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Sunday, 1 December, 2002, 09:27 GMT
Archbishop attacks Church pomp
Dr Rowan Williams, Archbishop of Wales
The new Archbishop is known for being outspoken
The new Archbishop of Canterbury Dr Rowan Williams has criticised the pomp and circumstance of the church he now heads.

The surprisingly vehement attack - carried in a BBC documentary on Sunday evening - comes the night before Dr Williams is confirmed as leader of Anglicans across the globe.

Dr Williams, the former Archbishop of Wales, said the Church was too interested in status and titles.

He maintained this guarding of position conflicted with the gospel and was anti-Christian.

Predecessor Dr George Carey
Dr George Carey was no radical
The new archbishop also gave an early clue that he might be prepared to re-open the debate on establishment.

The Church's status as Britain's official state religion has been recently criticised as an anachronism in an age where the UK has millions of Catholics, Muslims and non-conformist Christians.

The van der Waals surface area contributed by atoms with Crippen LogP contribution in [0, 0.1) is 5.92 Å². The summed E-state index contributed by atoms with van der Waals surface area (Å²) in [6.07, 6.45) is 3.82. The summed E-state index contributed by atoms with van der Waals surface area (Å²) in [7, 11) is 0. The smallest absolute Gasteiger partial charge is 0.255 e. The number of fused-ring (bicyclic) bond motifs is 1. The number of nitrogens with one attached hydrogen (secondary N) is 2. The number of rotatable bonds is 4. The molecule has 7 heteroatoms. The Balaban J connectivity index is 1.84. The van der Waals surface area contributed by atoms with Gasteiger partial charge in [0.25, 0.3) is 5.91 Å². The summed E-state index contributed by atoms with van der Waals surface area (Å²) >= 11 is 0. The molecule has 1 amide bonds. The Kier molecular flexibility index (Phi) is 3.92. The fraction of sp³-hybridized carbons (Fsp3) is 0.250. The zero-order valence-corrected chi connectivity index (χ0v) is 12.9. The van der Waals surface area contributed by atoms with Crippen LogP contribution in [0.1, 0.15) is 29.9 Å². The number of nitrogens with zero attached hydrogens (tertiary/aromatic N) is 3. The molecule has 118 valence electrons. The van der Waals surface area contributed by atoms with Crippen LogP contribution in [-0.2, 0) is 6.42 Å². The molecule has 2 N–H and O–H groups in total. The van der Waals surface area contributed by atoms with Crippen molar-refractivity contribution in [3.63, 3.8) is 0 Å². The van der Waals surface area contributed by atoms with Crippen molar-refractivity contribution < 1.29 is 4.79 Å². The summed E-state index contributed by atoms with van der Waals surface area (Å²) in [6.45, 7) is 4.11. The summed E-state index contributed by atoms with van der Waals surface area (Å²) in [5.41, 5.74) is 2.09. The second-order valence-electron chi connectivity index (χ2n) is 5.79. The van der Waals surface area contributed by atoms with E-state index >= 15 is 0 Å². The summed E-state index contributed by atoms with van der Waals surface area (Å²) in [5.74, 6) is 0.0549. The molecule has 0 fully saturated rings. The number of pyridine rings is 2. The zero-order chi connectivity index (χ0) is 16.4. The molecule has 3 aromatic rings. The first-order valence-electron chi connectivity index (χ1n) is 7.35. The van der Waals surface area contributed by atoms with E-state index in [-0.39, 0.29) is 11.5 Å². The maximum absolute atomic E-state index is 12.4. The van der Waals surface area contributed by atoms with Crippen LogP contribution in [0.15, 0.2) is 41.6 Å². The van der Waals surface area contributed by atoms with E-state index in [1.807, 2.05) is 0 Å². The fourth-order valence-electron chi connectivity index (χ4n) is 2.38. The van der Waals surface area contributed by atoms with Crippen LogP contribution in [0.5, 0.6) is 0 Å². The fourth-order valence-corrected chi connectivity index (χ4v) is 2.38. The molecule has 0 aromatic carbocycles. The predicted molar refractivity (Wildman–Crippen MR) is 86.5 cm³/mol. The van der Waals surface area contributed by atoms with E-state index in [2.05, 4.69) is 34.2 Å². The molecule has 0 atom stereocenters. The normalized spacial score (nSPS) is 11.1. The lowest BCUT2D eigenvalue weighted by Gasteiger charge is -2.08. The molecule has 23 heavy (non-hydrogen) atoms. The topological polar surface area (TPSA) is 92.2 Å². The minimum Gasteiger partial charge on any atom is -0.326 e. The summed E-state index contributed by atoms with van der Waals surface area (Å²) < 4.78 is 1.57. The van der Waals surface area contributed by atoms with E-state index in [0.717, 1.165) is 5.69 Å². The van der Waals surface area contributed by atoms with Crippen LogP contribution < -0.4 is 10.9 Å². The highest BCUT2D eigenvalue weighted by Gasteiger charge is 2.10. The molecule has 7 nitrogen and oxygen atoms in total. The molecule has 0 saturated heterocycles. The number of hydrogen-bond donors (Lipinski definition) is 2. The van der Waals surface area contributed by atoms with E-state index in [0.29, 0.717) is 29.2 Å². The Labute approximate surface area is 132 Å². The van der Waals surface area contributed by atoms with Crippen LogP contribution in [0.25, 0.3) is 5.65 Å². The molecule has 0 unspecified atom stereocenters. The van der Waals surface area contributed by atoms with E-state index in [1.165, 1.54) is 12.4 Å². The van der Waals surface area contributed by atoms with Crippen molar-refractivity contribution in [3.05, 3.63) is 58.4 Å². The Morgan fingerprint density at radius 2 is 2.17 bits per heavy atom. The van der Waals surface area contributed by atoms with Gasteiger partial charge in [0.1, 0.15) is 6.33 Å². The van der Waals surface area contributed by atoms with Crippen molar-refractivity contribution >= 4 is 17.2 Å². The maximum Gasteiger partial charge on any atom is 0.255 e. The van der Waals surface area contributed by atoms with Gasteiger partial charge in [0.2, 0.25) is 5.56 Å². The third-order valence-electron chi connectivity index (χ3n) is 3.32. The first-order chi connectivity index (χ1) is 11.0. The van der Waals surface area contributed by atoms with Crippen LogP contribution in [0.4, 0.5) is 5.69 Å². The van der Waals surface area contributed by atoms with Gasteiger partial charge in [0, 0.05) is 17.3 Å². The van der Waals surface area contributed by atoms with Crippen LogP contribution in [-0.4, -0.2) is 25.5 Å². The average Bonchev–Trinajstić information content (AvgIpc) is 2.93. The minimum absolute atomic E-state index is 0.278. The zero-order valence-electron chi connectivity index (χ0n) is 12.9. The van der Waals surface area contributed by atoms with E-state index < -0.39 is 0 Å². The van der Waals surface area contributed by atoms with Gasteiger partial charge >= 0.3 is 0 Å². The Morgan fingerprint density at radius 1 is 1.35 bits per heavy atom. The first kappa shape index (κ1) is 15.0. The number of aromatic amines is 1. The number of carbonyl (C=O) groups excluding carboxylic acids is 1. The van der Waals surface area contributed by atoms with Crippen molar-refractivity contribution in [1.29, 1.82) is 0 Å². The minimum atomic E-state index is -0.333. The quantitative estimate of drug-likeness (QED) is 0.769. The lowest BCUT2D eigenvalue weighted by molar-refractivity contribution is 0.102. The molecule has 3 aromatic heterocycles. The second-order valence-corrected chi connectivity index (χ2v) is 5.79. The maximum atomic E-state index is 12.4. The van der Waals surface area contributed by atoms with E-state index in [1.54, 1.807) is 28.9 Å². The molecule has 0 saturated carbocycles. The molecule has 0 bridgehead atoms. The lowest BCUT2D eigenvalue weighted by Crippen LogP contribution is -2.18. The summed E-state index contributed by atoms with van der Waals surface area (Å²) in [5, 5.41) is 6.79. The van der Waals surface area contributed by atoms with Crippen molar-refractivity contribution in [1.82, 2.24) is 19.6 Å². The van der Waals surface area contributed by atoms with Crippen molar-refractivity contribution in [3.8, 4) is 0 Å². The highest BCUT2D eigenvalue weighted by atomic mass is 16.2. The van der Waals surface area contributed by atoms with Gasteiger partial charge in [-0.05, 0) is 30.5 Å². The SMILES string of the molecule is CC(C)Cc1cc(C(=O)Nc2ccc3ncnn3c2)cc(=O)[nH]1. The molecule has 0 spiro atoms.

Dr Williams said he was sceptical about the Church of England's position as the established state church.

But many will feel it is a debate the new archbishop should not re-open, particularly as there is little interest in the subject among non-religious people.

With a reputation as a rigorous academic and theologian, the archbishop's tenure promises a mix of liberal and conservative strands.

Gay priests

Dr Williams has warned the Church could easily fall apart over divisive issues such as women bishops and gay priests.

He himself is known to support the idea of women bishops and accept gay priests in a way no previous archbishop has hinted at.

But he said the measures adopted to avoid a split when the Church introduced women priests might not work if women bishops became a reality.

The appointment of "flying bishops", parachuted into dioceses to oversee the arrival of women priests, minimised the damage done by fervent opposition.

In an interview in the Church Times, Dr Williams said an alternative organisation might have to be created in England existing alongside the sees of York and Canterbury.

 WATCH/LISTEN
 ON THIS STORY
The BBC's Robert Piggott
"Rowan Williams says he won't be stifled by the pomp and circumstance of his new role"

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